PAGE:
• Michael Halbouty Distinguished Lecture/Lunchtime Lecture #3 (12:15 to 1:15 p.m.): UT-Austin professor Scott Tinker will discuss his documentary film in a lecture titled "SWTICH: The Global Energy Transition."
  • Richard H. Jahns Distinguished Lecture (4:15 to 4:30 p.m.): Penn State professor Scott Burns will talk about "Urban Landslides: Challenges for Forensic Engineering Geologists and Engineers."
  • Birdsall-Dreiss Distinguished Lecture (4:30 to 5:30 p.m.): UC-Irvine professor Jay Famiglietti will speak on "Water Cycle Change and the Human Fingerprint on the Water Landscape of the 21st Century: Observations from a Decade of Grace."

Wednesday, 6 Nov.

GSA Lunchtime Lecture #4 (12:15 to 1:15 p.m.): David Conover (senior vice president at Dutko Grayling) and Albert Teich (research professor of science, technology & international affairs at George Washington University) will speak in a session moderated by Kasey White (GSA's director of geoscience policy): "What do the Election Results mean for Science?"


Pardee Keynote Symposia schedule:

Sunday, 4 Nov.

Geomorphology of the Anthropocene (8 a.m. to noon): Includes presentations on human impacts on Yellowstone; land use and soil erosion; "wilderness is dead"; buried streams beneath urban landscapes; and evolution of Earth's surface.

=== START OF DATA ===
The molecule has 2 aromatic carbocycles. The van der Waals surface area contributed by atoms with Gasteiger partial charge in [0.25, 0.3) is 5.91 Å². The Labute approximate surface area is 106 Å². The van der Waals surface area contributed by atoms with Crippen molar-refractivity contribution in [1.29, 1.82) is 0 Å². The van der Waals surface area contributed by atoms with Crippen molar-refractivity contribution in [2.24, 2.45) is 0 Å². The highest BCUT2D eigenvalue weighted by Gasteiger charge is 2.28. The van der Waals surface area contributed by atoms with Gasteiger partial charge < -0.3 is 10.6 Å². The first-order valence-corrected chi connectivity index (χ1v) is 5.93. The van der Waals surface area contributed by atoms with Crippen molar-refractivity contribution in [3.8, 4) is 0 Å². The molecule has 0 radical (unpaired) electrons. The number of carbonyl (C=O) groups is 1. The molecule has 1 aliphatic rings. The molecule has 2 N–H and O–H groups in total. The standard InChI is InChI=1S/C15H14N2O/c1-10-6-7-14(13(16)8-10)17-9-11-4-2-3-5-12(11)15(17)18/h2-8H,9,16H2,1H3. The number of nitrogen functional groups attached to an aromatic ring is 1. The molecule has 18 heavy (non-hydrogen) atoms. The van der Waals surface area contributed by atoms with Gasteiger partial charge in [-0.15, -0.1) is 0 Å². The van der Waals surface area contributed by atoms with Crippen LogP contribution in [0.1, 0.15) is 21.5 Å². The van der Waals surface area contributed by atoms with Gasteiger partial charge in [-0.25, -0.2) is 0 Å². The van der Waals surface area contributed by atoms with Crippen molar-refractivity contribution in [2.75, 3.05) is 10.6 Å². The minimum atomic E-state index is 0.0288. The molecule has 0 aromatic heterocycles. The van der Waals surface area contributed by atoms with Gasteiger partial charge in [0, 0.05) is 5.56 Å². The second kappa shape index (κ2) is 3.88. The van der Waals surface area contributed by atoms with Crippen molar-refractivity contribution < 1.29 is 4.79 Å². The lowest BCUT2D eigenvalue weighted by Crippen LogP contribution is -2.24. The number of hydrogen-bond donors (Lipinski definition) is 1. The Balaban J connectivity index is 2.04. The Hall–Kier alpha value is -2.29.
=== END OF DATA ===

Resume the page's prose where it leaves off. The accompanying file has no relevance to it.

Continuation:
Rapid Sea-Level Rise and Its Impacts: Past, Present, and Future I & II (8 a.m. to noon and 1:30 to 5:30 p.m.): These sessions convene leading scientists from diverse disciplines to present current research on one of the most compelling issues in the geosciences: rapid sea-level rise and the attendant threat to coastlines worldwide.

Teaching Controversy in the K󈝼 Earth Science Classroom (8 a.m. to noon): Includes presentations on the sale and ownership of fossils; teaching evolution and climate controversies; "the elephant in the wetlands"; "water is worth fighting over"; and hydraulic fracturing.

Monday, 5 Nov.

Pardee Keynote Symposium P2: Mars Rover Curiosity: Geoscience in Gale Crater (8 a.m. to noon):

Progress in Forensic Geochemistry (8 a.m. to noon): Includes presentations on geo-referencing a cold-case victim; the nature and distribution of lead at a former gunnery range; and geochemical analysis of cremated human remains.

Fossil Preservation, Biological Evolution, and Environmental Change at the Dawn of Animal Radiation (1:30 to 5:30 p.m.): Includes presentations on the Cambrian explosion; "the construction of animal diversity"; and investigations of a wide variety of fossil animals.

Tuesday, 6 Nov.